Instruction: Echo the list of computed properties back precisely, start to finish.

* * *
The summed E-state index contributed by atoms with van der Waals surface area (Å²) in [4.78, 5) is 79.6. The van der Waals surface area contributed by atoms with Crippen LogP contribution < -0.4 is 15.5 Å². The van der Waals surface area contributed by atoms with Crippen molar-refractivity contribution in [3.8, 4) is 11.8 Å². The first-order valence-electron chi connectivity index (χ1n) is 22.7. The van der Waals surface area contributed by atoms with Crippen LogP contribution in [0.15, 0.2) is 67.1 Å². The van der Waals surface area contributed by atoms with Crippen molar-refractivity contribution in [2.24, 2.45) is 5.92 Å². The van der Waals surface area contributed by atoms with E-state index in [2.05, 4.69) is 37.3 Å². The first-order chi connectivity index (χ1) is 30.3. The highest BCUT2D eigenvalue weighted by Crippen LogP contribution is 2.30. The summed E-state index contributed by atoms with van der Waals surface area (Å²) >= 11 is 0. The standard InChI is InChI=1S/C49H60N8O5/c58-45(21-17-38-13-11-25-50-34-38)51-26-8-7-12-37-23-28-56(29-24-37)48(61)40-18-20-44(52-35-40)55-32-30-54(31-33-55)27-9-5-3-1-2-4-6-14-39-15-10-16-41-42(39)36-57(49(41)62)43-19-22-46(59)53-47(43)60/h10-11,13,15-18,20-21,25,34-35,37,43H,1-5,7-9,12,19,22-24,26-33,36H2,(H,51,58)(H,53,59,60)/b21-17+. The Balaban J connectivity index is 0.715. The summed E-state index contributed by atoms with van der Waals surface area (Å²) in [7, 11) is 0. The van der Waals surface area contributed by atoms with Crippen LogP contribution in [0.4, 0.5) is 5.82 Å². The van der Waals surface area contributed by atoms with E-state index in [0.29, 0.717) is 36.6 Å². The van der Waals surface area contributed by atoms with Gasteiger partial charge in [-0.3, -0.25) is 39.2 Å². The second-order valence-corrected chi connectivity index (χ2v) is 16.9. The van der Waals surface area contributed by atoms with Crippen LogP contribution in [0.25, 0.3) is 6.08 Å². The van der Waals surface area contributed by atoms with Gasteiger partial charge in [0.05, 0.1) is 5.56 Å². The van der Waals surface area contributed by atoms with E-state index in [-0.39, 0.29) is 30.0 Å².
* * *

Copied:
The summed E-state index contributed by atoms with van der Waals surface area (Å²) in [4.78, 5) is 79.6. The van der Waals surface area contributed by atoms with Crippen LogP contribution < -0.4 is 15.5 Å². The van der Waals surface area contributed by atoms with Crippen molar-refractivity contribution in [3.8, 4) is 11.8 Å². The first-order valence-electron chi connectivity index (χ1n) is 22.7. The van der Waals surface area contributed by atoms with Crippen LogP contribution in [0.15, 0.2) is 67.1 Å². The van der Waals surface area contributed by atoms with Crippen molar-refractivity contribution in [2.24, 2.45) is 5.92 Å². The van der Waals surface area contributed by atoms with E-state index in [2.05, 4.69) is 37.3 Å². The first-order chi connectivity index (χ1) is 30.3. The highest BCUT2D eigenvalue weighted by Crippen LogP contribution is 2.30. The summed E-state index contributed by atoms with van der Waals surface area (Å²) >= 11 is 0. The standard InChI is InChI=1S/C49H60N8O5/c58-45(21-17-38-13-11-25-50-34-38)51-26-8-7-12-37-23-28-56(29-24-37)48(61)40-18-20-44(52-35-40)55-32-30-54(31-33-55)27-9-5-3-1-2-4-6-14-39-15-10-16-41-42(39)36-57(49(41)62)43-19-22-46(59)53-47(43)60/h10-11,13,15-18,20-21,25,34-35,37,43H,1-5,7-9,12,19,22-24,26-33,36H2,(H,51,58)(H,53,59,60)/b21-17+. The Balaban J connectivity index is 0.715. The summed E-state index contributed by atoms with van der Waals surface area (Å²) in [7, 11) is 0. The van der Waals surface area contributed by atoms with Crippen LogP contribution in [0.4, 0.5) is 5.82 Å². The van der Waals surface area contributed by atoms with E-state index in [0.29, 0.717) is 36.6 Å². The van der Waals surface area contributed by atoms with Gasteiger partial charge in [-0.3, -0.25) is 39.2 Å². The second-order valence-corrected chi connectivity index (χ2v) is 16.9. The van der Waals surface area contributed by atoms with Crippen LogP contribution in [0.25, 0.3) is 6.08 Å². The van der Waals surface area contributed by atoms with Gasteiger partial charge in [0.05, 0.1) is 5.56 Å². The van der Waals surface area contributed by atoms with E-state index in [-0.39, 0.29) is 30.0 Å².